Surely regarding ourselves as human beings as parts of a complex and interrelated universal entity must be considered in order for our decisions to be (a) meaningful or (b) objectively good, rather than only from a subjective standpoint?

Then: Does this necessarily entail a theological God of any sort?

Is this not the basis for human rights without referring to God?

In other words, can a selfish decision ever in fact be a correct one?

One last point on this topic: MacIntyre wrote his theory of virtue ethics in reference mainly to Aristotle. Yet, there is a tradition going back through Spinoza, the Stoics and the Platonists of a harmony in the universe with which our lives must correspond if we are to live as reasonable and serene human beings. The empirical philosophers dismissed this and Kant regarded this as unknowable. Yet have we not become diminished as human beings as we increasingly have come to regard the world as instrumental to our purposes without regarding it as necessary to understand substantively and live in harmony with the world and our fellow human beings? For example, how is it possible to tackle the problem of the environment without understanding our integral relationship to the environment?

I am genuinely interested in your response and I apologize in advance if the questions seem in any way rhetorical. Though, i do hope that the questions are in some way challenging.

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1) That's right; that's how I interpret it.

2) Belief in a god and 'consideration of universal significance' are not the same thing. Think about it this way. In order to follow some religion, to accept some particular religion as being true, you have to a) reject all other religions as false, and b) have some justification for accepting the one you do. Now, most people do that merely because from childhood they've been what amounts to brainwashed to believe in the particular religion their particular subculture follows. Some people, attempting to go a bit further, embrace some other religion in the more general culture around them... and there are varying degrees of generalization, abstraction, and/or rebellion which can follow that. But none of these involve really stepping back and asking where all that comes from, what justifies any of it, and what purpose(s) it serves, in the broadest context.

You are asking about the purpose of religion in terms of the fairly classical existentialist stance taken in the early and middle 20th century; there's a great deal of literature on that stance, if you want to pursue it. My point of view is more general yet: where does religion come from, considered as a phenomenon within the whole sweep of human history and psychology and anthropology? How can that question even be investigated? Clearly it cannot be investigated solely within the purview only of any particular religion, or of comparative religion, or even within philosophy generally. It must be investigated as a phenomenon characteristic of humanity, in as broad a context as we are able. And further, what does 'investigate' mean? It cannot mean merely speculating, based on the speculations of others, ad infinitum, back to the speculations of the Greeks or further. This must be grounded in the nearest to real truth we can actually find: consensually validated data, i.e., inferences and observations which have been made as precise, and checked multiply, by investigators who are NOT invested in particular results. How do we do this? By following the one track which has, up to this point, enabled us to discover and infer that kind of truth: empirical investigation. Now, it's certainly possible to criticize that latter on various grounds, and there's been lots of that. Fine. But it remains, still, the best avenue we have, for reasons I won't go into further... see the readings below.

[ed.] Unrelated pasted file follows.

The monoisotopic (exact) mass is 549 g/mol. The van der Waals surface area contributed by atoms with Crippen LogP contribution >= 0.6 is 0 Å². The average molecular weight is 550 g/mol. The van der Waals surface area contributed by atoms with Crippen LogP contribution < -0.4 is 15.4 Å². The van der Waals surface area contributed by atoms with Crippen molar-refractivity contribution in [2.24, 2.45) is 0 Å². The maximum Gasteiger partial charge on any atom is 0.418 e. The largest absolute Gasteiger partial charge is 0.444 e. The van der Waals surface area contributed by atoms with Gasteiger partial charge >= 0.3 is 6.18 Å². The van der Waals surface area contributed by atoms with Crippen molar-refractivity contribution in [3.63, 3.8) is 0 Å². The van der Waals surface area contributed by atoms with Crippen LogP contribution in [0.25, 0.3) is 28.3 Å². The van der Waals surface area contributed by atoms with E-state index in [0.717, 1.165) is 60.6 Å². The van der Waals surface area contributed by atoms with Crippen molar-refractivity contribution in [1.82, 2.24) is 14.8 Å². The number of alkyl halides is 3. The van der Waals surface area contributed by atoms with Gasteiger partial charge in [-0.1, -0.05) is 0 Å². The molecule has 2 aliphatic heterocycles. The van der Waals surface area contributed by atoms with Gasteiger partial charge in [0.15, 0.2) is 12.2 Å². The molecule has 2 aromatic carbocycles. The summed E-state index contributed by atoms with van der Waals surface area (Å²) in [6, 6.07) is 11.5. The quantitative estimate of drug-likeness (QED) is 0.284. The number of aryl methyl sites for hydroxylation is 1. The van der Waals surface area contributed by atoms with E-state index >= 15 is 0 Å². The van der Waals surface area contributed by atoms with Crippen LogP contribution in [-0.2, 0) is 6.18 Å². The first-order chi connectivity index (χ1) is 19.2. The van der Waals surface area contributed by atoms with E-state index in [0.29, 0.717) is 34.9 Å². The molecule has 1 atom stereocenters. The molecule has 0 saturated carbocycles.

To regard ourselves as 'parts of... a universal' implies that we know something about what a 'part' is, and what a 'universal' is. Further, you imply that the alternative is a 'subjective' standpoint. Well, we don't know what, or whether, there is a 'universal entity', aside from the obvious physical universe of which we're a part. Next, we don't know, even if we did know that there was a universal (by which I assume you mean a god of some sort), whether we should be a part of it. Or, if we are, whether we should break away, join, or dance a boogie with it. You see my point?

If the 'universal' you're talking about is the environment, then hey go for it. That's certainly something we can know truths about.

But you're missing one of my points. You contrast a 'subjective standpoint' with a 'meaningful' standpoint. Why? You implicitly contrast a 'non-universal' (subjective) standpoint with one derived from a 'theological God'. Why? What makes 'god's' standpoint less subjective than ours? God, or gods, are creatures, no matter how smart they are. No matter whether they created the physical universe. Their standpoint, from THEIR point of view, is subjective. That was my original point, in part. It's all relative. Why choose one subjectivity over another? Because the aliens are smarter than we are? Well... ok, but if you want to take on faith that they're smarter, more idealistic, have better goals which we can understand and be part of, you go buy their Brooklyn Bridge, march into their spaceship, or burn sacrifices on their altars, on the say-so of human beings who tell you what they're like... if that's what you want. I'll go look at them first, very carefully and closely, myself.

Look at these. I particularly recommend Harris as specifically relating to your questions above, and the Kitcher on empiricism.

Alper, M. The 'God' Part of the Brain: A Scientific Interpretation of Human Spirituality and God. Brooklyn, NY: Rogue Press, 2001.